Guilt came up a lot last week with clients. How does a small business owner obtain work balance without suffering from guilt? How do you enjoy the summer without business beckoning at every step? There is always something to be done when you own a small business and taking time off seems like a luxury you just can’t afford. When you do duck out of work early, guilt settles in and makes you feel miserable. Feels like you just can’t win.
Guilt is a useless emotion. It consumes our energy yet produces little benefit to us. Some believe that guilt provides motivation, but I disagree: guilt may spur us to do something, but not for the right reason or to do it well. If we do something out of guilt, it is about eliminating that feeling – not about providing top-notch service or completing a task well.
When guilt is seated heavily on our shoulders, it fools us into believing that we are doing something about the situation. We think, “Well, at least I feel guilty about it” as we skip out on an obligation and postpone a task. Let me suggest a healthier and more productive solution:
- Decide consciously. Dodging a responsibility or task is often done on the sly; we don’t really admit to ourselves what we are doing in an attempt to avoid thinking of the consequences. Yet spending a few minutes working through the consequences is exactly what allows you to circumvent guilt! Let’s say you want to take your kids to the beach tomorrow; write down what you will miss by not being at work. Create a plan to complete those items. Can you live with those consequences? Decide consciously.
- 2. Increase your efficiency. Want to spend less time in the office without feeling guilty this summer? Ask yourself “what one (or 2-3, but no more than three) task will most move me forward?” and get that done (my clients LOVE this question and many have it posted near their desk). If you’ve only got a few hours in the office, don’t spend it on email; make customer or client appointments, have a conversation with an employee who needs some mentoring, finalize an event, decide on whatever you’ve been hemming and hawing about. In short, move forward decisively.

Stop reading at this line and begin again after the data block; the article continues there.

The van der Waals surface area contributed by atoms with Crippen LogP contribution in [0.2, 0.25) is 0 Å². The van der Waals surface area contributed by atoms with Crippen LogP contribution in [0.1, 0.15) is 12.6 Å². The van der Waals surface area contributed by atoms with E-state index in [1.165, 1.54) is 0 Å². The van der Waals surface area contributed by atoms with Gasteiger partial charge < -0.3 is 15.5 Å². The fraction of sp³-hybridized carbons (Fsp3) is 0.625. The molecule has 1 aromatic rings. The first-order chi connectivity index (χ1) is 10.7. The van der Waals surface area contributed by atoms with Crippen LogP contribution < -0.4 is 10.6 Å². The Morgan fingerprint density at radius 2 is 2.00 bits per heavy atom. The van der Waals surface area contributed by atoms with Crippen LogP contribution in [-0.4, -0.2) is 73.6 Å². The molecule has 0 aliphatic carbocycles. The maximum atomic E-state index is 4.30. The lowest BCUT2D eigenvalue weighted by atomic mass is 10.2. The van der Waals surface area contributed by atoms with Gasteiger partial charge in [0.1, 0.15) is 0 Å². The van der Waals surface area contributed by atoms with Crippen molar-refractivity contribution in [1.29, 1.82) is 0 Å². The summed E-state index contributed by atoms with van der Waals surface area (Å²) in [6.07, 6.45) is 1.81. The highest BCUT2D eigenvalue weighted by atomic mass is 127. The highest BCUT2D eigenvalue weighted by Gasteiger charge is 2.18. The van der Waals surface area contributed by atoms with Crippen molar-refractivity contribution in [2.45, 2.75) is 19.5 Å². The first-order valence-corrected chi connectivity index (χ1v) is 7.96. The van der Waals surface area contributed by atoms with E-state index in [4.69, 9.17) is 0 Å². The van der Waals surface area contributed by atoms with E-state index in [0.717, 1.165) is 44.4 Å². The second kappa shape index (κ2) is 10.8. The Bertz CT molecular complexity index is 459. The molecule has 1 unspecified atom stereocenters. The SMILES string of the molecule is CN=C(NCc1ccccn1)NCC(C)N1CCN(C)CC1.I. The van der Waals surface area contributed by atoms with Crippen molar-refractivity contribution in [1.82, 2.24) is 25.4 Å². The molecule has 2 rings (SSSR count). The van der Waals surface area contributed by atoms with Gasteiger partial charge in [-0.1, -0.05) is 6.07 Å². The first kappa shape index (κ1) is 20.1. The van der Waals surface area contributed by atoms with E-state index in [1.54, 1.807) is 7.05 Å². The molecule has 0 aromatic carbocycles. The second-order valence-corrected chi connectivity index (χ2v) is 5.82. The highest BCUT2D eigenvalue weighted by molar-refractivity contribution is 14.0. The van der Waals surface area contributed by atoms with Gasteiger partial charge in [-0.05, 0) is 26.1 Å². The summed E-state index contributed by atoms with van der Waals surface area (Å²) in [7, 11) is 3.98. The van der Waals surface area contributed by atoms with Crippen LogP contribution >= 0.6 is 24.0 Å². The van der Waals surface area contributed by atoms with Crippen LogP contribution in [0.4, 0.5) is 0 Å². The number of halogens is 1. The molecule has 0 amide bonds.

If summertime fun is on your list, go for it – without guilt. Just make a conscious decision about what you will and won’t get done (decide when you will get those things done!) and complete those tasks that will most move you forward. Business accomplishment and summer fun – the best of both worlds.
Rushed service; errors; and long sighs. Could this be your customers’ experience with your business?
Over the weekend I visited my hair salon, and this is the customer service I experienced. My 20-minute appointment started 20 minutes late. The esthetician was obviously rushed and forgot a couple of things until I reminded her, which led her to sigh. I was irritated and frustrated. I took a deep breath, relaxed, and said “you seem stressed” and waited to see how she responded.
She told me how her employer wasn’t giving her enough time with each client to give the level of service she wanted to provide. She felt like she was short-changing customers, and she was frustrated because her work was not meeting her standards, and a level of service she thought she was hired to provide. She felt pretty confident that the salon would not earn the business of two bridal party consultations because the salon’s service, touted as high end and “something different”, was in fact no different than any other salon yet at a steeper price. I no longer felt irritated with my service, and encouraged her to ask for a meeting with the salon owner to sort it out.
On-going, two-way conversations with employees can prevent lost customers, improve customer service and further business growth. Not sure how to go about it? Here are some questions to get started:
- Do you have what you need (time, resources, tools, education) to do your job as well as you would like? What further tools would help?
- Have you noticed other services or products that our customers are asking for or would like?
- How can I help you do your job better?
- What can we do as an organization to make our customers’ lives better?